The tyranny of science
Scientific evidence is being repackaged as ‘The Science’: a superstitious dogma used to hector us on everything from sex to saving the planet.
Each month, Frank Furedi picks apart a really bad idea. This month he challenges the moralisation of science, and the transformation of scientific evidence into a new superstitious dogma.
Scientists at one of Rome’s most prestigious universities, La Sapienza, are protesting against a planned visit by Pope Benedict XVI this Thursday. The Pope is due officially to open the university’s academic year, but some of the professors of science at the university are not happy. In a letter to the university’s rector, 67 lecturers and professors said it would be ‘incongruous’ for the Pope to visit given his earlier comments on Galileo; while he was still Cardinal Joseph Ratzinger, the Pope said that the Catholic Church’s trial of the great Italian astronomer was ‘reasonable and just’. So, university staff want to block a visit by a religious leader in the name of defending scientific truth and integrity.
This is a striking story: today, it frequently seems as if scientific authority is replacing religious and moral authority, and in the process being transformed into a dogma. At first sight, it appears that science has the last word on all the important questions of our time. Science is no longer confined to the laboratory. Parents are advised to adopt this or that child-rearing technique on the grounds that ‘the research’ has shown what is best for kids. Scientific studies are frequently used to instruct people on how to conduct their relationships and family life, and on what food they should eat, how much alcohol they should drink, how frequently they can expose their skin to the sun, and even how they should have sex. Virtually every aspect of human life is discussed in scientific terms, and justified with reference to a piece of research or by appealing to the judgment of experts.
Of course, as in the past, science still invites criticism and scepticism. Indeed, its authority is continually scrutinised and subjected to a deeply moralistic anti-scientific critique. Scientific experimentation and innovation – for example, in the areas of stem cell research, cloning and genetic modification – are stigmatised as ‘immoral’ and ‘dangerous’. Moreover, many wonder if there are hidden agendas or interests behind scientific studies, especially those that are used to justify moral or political campaigns. Many people understand that last year’s scientific advice is often contradicted by new findings further down the line. Others are anxious about the rapid pace of scientific advance: they worry about the potential for destruction that might be unleashed by developments in genetic manipulation or nanotechnology.
Many greens blame science and technology for contributing to environmental degradation and to global warming. Indeed, one of the puzzling features of our time is this: the relentless expansion of the authority of science is paralleled by a sense of distrust about science. Anyone old enough to recall the public’s enthusiasm for scientific breakthroughs in the 1950s and 60s will be struck by the more begrudging and even fearful acceptance of science today. The attitude of Western society towards science is intensely contradictory. In the absence of political vision and direction, society continually hides behind scientific authority – but at the same time it does not quite believe that science has the answers, and it worries about the potential rotten fruits of scientific discovery.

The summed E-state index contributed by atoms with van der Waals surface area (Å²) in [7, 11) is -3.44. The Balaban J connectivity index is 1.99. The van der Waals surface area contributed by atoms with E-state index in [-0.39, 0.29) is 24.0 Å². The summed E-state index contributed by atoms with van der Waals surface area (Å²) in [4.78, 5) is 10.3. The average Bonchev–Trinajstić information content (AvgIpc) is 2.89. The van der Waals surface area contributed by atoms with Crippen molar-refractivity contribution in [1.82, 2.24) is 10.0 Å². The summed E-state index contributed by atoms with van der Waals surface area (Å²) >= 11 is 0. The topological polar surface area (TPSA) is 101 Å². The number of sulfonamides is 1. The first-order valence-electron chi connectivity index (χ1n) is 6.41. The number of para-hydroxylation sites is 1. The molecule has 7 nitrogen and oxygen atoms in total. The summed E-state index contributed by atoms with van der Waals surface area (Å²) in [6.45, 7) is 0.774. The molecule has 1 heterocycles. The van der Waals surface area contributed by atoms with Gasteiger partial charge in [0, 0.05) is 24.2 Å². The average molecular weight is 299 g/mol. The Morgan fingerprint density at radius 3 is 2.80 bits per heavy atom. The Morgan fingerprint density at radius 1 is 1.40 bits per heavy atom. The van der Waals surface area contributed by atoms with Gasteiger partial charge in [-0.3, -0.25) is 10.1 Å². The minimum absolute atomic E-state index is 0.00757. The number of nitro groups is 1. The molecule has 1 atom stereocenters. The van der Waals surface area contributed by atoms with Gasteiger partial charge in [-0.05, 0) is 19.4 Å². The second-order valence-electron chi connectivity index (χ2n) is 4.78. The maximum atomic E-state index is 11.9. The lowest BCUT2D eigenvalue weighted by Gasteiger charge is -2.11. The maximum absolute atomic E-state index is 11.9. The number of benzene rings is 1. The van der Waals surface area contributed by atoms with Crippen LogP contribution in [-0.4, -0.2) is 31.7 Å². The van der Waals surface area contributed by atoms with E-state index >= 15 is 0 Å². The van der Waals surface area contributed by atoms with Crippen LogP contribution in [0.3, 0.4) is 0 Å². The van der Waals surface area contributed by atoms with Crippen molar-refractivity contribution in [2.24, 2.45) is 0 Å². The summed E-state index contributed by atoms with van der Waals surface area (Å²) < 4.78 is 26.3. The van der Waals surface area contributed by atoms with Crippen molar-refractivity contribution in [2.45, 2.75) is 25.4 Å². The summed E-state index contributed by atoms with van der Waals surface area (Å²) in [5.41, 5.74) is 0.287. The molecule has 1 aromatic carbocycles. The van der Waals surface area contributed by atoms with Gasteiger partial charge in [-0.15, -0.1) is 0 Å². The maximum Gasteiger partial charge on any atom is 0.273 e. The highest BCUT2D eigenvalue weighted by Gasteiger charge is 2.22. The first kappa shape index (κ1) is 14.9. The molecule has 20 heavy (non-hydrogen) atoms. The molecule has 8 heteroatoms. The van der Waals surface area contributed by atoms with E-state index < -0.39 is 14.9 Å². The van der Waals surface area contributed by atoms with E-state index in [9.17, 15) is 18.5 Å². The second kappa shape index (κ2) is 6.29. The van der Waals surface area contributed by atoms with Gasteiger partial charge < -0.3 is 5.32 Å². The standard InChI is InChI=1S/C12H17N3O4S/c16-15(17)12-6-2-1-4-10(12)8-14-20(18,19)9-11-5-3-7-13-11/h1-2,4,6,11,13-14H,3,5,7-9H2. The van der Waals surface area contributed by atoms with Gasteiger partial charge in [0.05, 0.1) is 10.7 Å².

Yet whatever misgivings people have about science, its authority is unrivalled in the current period. The formidable influence of scientific authority can be seen in the way that environmentalists now rely on science to back up their arguments. Not long ago, in the 1970s and 80s, leading environmentalists insisted that science was undemocratic, that it was responsible for many of the problems facing the planet. Now, in public at least, their hostility towards science has given way to their embrace and endorsement of science. Today, the environmental lobby depends on the legitimation provided by scientific evidence and expertise. In their public performances, environmentalists frequently use the science in a dogmatic fashion. ‘The scientists have spoken’, says one British-based campaign group, in an updated version of the religious phrase: ‘This is the Word of the Lord.’ ‘This is what the science says we must do’, many greens claim, before adding that the debate about global warming is ‘finished’. This week, David King, the former chief scientific adviser to the UK government, caused a stink by criticising extreme green ‘Luddites’ who are ‘hurting’ the environmentalist cause. Yet when science is politicised, as it has been under the likes of King, who once claimed that ‘the science shows’ that global warming is a bigger threat than terrorism, then it can quite quickly and inexorably be converted into dogma, superstition and prejudice (1). It is the broader politicisation of science that nurtures today’s dogmatic green outlook.
Today, religion and political ideologies no longer inspire significant sections of the public. Politicians find it difficult to justify their work and outlook in the vocabulary of morality. In the Anglo-American world, officials now promote policies on the grounds that they are ‘evidence based’ rather than because they are ‘right’ or ‘good’. In policymaking circles, the language of ‘right’ and ‘wrong’ has been displaced by the phrase: ‘The research shows…’